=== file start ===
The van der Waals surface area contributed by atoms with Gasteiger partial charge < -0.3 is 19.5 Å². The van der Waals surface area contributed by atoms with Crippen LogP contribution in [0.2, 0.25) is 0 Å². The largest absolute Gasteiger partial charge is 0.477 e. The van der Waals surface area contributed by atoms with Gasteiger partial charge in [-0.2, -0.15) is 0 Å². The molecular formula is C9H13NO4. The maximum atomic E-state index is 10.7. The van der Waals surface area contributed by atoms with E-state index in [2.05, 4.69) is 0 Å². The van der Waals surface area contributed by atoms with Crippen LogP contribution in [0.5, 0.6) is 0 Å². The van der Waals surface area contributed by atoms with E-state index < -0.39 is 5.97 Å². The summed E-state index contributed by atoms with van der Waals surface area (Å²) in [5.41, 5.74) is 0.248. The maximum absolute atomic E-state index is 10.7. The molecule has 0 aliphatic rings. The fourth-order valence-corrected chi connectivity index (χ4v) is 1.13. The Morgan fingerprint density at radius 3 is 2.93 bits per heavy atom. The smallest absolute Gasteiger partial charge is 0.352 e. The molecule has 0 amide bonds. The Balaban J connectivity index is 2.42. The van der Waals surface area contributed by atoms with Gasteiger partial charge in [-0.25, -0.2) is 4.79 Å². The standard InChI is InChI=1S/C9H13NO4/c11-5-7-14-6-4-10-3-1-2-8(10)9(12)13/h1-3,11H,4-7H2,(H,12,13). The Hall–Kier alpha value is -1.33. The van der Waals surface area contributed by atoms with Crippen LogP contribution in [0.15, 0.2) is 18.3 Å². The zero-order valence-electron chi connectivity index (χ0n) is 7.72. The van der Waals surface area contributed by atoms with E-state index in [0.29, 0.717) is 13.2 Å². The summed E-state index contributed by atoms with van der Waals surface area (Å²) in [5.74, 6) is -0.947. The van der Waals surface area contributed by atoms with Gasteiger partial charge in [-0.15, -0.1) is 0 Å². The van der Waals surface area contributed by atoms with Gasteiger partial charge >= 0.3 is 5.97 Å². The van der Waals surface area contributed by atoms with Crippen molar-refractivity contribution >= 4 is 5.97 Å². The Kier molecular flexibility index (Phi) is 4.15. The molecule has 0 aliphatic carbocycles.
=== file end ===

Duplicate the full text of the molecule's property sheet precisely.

The van der Waals surface area contributed by atoms with Gasteiger partial charge < -0.3 is 19.5 Å². The van der Waals surface area contributed by atoms with Crippen LogP contribution in [0.2, 0.25) is 0 Å². The largest absolute Gasteiger partial charge is 0.477 e. The van der Waals surface area contributed by atoms with Gasteiger partial charge in [-0.2, -0.15) is 0 Å². The molecular formula is C9H13NO4. The maximum atomic E-state index is 10.7. The van der Waals surface area contributed by atoms with E-state index in [2.05, 4.69) is 0 Å². The van der Waals surface area contributed by atoms with Crippen LogP contribution in [0.5, 0.6) is 0 Å². The van der Waals surface area contributed by atoms with E-state index < -0.39 is 5.97 Å². The summed E-state index contributed by atoms with van der Waals surface area (Å²) in [5.41, 5.74) is 0.248. The maximum absolute atomic E-state index is 10.7. The molecule has 0 aliphatic rings. The fourth-order valence-corrected chi connectivity index (χ4v) is 1.13. The Morgan fingerprint density at radius 3 is 2.93 bits per heavy atom. The smallest absolute Gasteiger partial charge is 0.352 e. The molecule has 0 amide bonds. The Balaban J connectivity index is 2.42. The van der Waals surface area contributed by atoms with Gasteiger partial charge in [-0.25, -0.2) is 4.79 Å². The standard InChI is InChI=1S/C9H13NO4/c11-5-7-14-6-4-10-3-1-2-8(10)9(12)13/h1-3,11H,4-7H2,(H,12,13). The Hall–Kier alpha value is -1.33. The van der Waals surface area contributed by atoms with Crippen LogP contribution in [0.15, 0.2) is 18.3 Å². The zero-order valence-electron chi connectivity index (χ0n) is 7.72. The van der Waals surface area contributed by atoms with E-state index in [0.29, 0.717) is 13.2 Å². The summed E-state index contributed by atoms with van der Waals surface area (Å²) in [5.74, 6) is -0.947. The van der Waals surface area contributed by atoms with Gasteiger partial charge in [-0.15, -0.1) is 0 Å². The van der Waals surface area contributed by atoms with Gasteiger partial charge >= 0.3 is 5.97 Å². The van der Waals surface area contributed by atoms with Crippen molar-refractivity contribution >= 4 is 5.97 Å². The Kier molecular flexibility index (Phi) is 4.15. The molecule has 0 aliphatic carbocycles.